Assemblyman Mike Gatto (D-Burbank) joined business leaders, consumer attorneys and representatives of Assemblyman Jimmy Gomez (D-Los Angeles) today at The Coffee Table Bistro in Eagle Rock, to celebrate the signing of AB 227, a bill by Assemblyman Mike Gatto that reforms Prop. 65 to protect small businesses from meritless lawsuits. AB 227 essentially provides for a “fix-it ticket” for violations based on the most common, everyday substances covered under Prop. 65, such as alcoholic beverages or those that naturally occur when grilling food.
The signing celebration featured speeches by Assemblyman Gatto, Brian Kabateck of the Consumer Attorneys of California, Mira Guertin of CalChamber, Bob Spivak of the California Restaurant Association, and Stuart Waldman of Valley Industry and Commerce Association. Representatives of local and regional Chambers of Commerce and local small-business owners were also present, including Brett Schoenhals, a Gatto constituent and owner of The Coffee Table, located in Gomez’s district, who first brought the issue of unfair Prop. 65 litigation to Assemblyman Gatto’s attention as a member of Gatto’s Small Business Advisory Commission.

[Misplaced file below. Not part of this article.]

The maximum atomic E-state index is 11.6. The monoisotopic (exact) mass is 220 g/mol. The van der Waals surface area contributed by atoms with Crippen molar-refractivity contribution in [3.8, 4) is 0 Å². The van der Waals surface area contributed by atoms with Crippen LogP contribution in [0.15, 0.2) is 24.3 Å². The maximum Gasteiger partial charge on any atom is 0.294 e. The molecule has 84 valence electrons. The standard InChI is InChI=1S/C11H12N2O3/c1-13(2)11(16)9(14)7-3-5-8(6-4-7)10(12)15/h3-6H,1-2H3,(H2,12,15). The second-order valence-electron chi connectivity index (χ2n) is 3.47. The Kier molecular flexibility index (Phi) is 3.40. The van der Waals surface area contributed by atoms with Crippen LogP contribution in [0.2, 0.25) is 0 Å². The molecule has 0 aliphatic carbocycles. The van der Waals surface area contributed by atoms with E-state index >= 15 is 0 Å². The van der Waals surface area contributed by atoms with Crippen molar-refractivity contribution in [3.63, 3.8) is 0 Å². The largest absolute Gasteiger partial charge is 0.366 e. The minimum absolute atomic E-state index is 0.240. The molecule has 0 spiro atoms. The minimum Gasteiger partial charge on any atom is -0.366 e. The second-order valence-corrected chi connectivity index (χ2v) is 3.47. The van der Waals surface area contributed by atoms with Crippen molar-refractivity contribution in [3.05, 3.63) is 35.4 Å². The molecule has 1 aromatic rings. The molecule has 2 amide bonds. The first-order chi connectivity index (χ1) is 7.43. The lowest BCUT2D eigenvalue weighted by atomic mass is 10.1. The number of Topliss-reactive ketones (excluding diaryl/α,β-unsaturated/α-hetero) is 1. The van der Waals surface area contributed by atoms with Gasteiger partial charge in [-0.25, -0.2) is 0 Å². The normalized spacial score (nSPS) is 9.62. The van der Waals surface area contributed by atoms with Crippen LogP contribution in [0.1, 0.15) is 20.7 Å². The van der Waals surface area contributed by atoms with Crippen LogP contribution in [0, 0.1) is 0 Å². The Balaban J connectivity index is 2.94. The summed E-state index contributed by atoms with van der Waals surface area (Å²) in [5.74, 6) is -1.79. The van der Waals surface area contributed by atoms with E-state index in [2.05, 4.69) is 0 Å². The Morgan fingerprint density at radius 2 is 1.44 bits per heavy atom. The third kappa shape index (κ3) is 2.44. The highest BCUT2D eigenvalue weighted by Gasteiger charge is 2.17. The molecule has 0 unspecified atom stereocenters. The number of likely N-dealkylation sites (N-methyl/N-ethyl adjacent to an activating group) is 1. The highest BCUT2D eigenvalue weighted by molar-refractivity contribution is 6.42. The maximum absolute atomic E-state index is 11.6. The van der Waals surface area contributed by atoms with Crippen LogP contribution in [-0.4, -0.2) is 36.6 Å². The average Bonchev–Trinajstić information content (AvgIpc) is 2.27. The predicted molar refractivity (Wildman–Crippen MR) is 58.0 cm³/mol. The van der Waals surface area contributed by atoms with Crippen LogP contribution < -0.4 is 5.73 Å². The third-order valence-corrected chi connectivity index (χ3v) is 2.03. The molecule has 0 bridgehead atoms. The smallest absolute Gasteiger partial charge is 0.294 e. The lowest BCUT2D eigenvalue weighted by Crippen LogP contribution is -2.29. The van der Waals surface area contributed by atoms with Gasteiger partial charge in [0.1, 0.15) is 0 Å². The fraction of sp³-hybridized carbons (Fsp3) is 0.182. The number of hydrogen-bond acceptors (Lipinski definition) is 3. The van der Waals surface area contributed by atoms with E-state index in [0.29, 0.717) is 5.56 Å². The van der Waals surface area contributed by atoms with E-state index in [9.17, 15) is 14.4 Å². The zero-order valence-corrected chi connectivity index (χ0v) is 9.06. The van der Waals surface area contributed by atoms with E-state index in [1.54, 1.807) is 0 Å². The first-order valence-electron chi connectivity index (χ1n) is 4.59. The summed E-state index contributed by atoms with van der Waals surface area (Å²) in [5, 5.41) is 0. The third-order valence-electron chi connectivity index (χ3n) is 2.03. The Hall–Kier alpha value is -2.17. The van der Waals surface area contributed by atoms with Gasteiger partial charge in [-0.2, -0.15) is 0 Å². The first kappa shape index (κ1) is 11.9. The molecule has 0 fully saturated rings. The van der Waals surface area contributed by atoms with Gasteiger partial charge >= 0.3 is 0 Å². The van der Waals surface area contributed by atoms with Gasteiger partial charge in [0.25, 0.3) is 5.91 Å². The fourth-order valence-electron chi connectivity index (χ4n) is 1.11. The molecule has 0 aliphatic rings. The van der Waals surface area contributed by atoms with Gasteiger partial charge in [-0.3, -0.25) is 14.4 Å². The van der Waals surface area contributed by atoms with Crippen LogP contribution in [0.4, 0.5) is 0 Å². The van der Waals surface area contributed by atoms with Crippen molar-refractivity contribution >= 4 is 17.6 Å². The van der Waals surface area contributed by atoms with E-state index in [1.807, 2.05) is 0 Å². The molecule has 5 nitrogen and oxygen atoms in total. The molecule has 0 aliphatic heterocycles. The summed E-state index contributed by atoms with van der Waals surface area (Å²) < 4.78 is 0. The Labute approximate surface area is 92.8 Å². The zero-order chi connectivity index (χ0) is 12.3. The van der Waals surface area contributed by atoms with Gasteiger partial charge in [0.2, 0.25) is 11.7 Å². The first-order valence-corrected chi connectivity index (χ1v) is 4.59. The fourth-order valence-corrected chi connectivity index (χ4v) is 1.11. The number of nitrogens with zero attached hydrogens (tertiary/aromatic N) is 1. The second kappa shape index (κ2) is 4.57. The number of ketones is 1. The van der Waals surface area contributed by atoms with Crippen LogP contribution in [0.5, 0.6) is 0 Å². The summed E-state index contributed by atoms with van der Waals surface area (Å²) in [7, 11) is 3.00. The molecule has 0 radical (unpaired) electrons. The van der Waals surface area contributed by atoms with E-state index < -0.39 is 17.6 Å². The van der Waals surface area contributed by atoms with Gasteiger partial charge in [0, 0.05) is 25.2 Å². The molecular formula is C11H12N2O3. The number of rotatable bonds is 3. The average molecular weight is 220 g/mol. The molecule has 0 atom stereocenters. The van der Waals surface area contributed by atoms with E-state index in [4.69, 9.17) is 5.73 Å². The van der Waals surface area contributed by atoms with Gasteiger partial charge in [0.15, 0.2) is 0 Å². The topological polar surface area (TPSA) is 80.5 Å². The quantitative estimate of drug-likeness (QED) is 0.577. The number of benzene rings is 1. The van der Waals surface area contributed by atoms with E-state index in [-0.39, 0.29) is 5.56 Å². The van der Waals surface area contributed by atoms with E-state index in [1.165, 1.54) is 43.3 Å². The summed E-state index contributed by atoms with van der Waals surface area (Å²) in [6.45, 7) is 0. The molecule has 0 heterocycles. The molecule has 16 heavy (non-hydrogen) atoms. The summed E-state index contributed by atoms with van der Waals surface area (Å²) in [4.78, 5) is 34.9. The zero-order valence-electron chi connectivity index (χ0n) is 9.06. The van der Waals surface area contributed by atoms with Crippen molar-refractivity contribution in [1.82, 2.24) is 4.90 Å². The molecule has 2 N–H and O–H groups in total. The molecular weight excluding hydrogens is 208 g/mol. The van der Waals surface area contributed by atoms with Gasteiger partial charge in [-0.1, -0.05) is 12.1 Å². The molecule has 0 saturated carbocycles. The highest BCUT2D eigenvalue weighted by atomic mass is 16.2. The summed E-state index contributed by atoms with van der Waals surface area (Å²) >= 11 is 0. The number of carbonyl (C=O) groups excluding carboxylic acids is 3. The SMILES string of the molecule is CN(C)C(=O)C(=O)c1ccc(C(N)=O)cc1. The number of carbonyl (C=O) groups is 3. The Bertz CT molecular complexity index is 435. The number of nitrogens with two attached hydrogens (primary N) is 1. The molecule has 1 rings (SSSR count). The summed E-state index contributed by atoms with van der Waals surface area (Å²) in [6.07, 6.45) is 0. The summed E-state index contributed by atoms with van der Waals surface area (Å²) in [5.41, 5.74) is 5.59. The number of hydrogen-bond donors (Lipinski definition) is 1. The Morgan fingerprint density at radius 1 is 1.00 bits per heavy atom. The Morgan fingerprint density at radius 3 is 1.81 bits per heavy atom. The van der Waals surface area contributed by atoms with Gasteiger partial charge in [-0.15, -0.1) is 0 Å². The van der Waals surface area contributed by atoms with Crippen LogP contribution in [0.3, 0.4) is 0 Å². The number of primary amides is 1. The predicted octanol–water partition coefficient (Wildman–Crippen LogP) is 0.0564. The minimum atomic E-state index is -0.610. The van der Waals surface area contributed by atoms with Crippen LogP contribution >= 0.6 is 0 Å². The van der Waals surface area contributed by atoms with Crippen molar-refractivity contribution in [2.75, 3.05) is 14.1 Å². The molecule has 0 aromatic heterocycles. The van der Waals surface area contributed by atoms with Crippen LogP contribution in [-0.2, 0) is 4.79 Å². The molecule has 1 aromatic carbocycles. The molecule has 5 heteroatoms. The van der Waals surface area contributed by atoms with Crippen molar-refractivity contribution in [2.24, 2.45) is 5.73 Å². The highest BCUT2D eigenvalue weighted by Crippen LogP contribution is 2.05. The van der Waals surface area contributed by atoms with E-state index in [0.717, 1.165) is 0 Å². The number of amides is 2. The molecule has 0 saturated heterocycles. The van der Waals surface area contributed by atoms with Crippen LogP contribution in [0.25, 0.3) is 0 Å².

“This bill won’t halt all Prop. 65 lawsuits, but will halt almost all unjust Prop. 65 lawsuits,” said Gatto.
AB 227 allows small-business owners who receive notice of a technical Prop. 65 signage violation to achieve compliance within fourteen days and pay a small civil fine. If the business owners comply, they would be safe from legal action — including Prop. 65’s crushing $2,500 per-day retroactive fine, plus legal fees, and the stress of battling unfair litigation.
“Small-business owners strengthen our local economies and create jobs,” said Gomez in a written statement. “I am, proud to stand with my colleague, Assemblymember Mike Gatto, in support of AB 227.”
The bill succeeded against very long odds. It is the first bill to substantively amend Prop. 65 in nearly fifteen years, and only the second one in history. This is because reforming Prop. 65 requires a two-thirds supermajority vote of the Legislature, a very high bar that requires clear consensus.
“I am proud to have brought together groups that are normally on opposite sides of this issue, to craft a common-sense bill that will help California businesses avoid costly litigation, while ensuring that the public still gets prompt and proper warnings,” said Gatto. “It’s not every day that business groups, environmental-justice coalitions, organized labor, and attorneys’ organizations agree on anything, much less how to reform Prop. 65 — a measure that has been nearly impossible to amend since its approval in 1986.”
The idea for the legislation came from Assemblyman Gatto’s Small Business Advisory Commission, formed in 2012 to advise him on challenges facing local small-business owners.
“AB 227 strikes a balance by helping businesses avoid senseless litigation while preserving the public’s ability to obtain proper warnings about dangerous chemicals,” said Gatto. “It shouldn’t cost California’s small businesses thousands of dollars because of issues with a $20 sign.”